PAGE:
Long before the hit movie and play, Fried Green Tomatoes, came out, there were a lot of folks who had never heard of fried green tomatoes! Here in the Deep South, however, it’s been a favorite of Southern food for a long, long time, so I had to include it in my online cooking classes. We Southerners usually have a plethora of tomatoes from our gardens, and we’ve had to come up with all kinds of ways to eat them.
To make perfect fried green tomatoes, you have to start with the right tomato. The tomatoes have to be green, but not the deeper green of very immature fruit. The right tomatoes are whitish-green – the color they turn just before they start getting their red color.
Any variety of tomato will work, although there are subtle differences. My favorite is the Early Girl. It’s high in both acid and in sugar, and it’s a nice size for frying.
What you’ll need:
one cup whole buttermilk
one egg, beaten
yellow or white corn meal
salt and pepper
Wash the tomatoes and cut them into 1/4 or 1/3-inch slices. Generally speaking, the thinner the tomatoes are sliced, the crisper they’ll be when fried. If you slice them too thick, they’ll turn out soft and mushy.
Mix together the buttermilk and egg. Place the tomato slices in the mixture.
In a large bag, place flour and/or corn meal. Some people like to use all corn meal for fried green tomatoes, but I’ve found that a half corn meal-half flour mixture sticks better. Also, corn meal can get grainy by itself. Add salt, pepper, and other seasonings you’d like to the dry ingredients in the bag. Shake the tomatoes in the bag until they’re well coated.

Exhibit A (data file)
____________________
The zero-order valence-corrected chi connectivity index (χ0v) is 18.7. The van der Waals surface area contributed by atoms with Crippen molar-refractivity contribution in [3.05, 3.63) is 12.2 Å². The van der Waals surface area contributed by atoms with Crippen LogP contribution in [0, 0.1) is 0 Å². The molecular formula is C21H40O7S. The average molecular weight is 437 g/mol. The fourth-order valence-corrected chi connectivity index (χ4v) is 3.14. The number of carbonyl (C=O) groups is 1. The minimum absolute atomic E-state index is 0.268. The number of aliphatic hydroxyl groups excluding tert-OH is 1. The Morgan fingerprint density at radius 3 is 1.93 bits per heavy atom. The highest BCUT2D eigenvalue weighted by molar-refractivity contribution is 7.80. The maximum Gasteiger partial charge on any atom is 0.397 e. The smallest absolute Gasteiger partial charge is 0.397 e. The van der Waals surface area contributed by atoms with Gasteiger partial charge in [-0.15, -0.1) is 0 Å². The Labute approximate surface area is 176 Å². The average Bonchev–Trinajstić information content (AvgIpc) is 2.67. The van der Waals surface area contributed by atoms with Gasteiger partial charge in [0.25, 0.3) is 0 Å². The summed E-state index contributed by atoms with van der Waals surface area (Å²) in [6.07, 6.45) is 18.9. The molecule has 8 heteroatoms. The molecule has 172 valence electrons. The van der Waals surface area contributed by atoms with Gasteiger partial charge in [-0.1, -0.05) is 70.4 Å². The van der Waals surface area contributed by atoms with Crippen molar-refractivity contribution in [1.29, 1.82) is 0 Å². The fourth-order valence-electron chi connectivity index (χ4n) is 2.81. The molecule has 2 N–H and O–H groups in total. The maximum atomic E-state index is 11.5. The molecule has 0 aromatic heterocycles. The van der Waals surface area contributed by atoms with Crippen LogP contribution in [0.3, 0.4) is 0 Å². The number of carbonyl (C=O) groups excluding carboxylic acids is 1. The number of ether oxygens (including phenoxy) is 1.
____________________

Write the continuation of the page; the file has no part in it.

You’ll need a black iron skillet for frying. Heat the oil (I like peanut oil) over medium to medium-high heat. If you’re using a thermometer, the oil should reach around 360 degrees. Add a few tomatoes at the time – don’t overcrowd. The tomato slices should not touch each other as they cook. Once the tomatoes are brown on one side, turn and brown the other.
Remove to several layers of paper towels to drain. Serve with my homemade sauce recipe, or eat them plain.
*If you like spicy foods like I do, you can also add Cajun seasoning or Creole seasoning to the dry ingredients to give the tomatoes a little kick.
Holle’s Dipping Sauce
1/2 cup mayonnaise
2 tablespoons mustard
1 tablespoon grated horseradish
garlic salt, to taste
sugar or Splenda, to taste
Mix all ingredients together, making sure sugar has dissolved.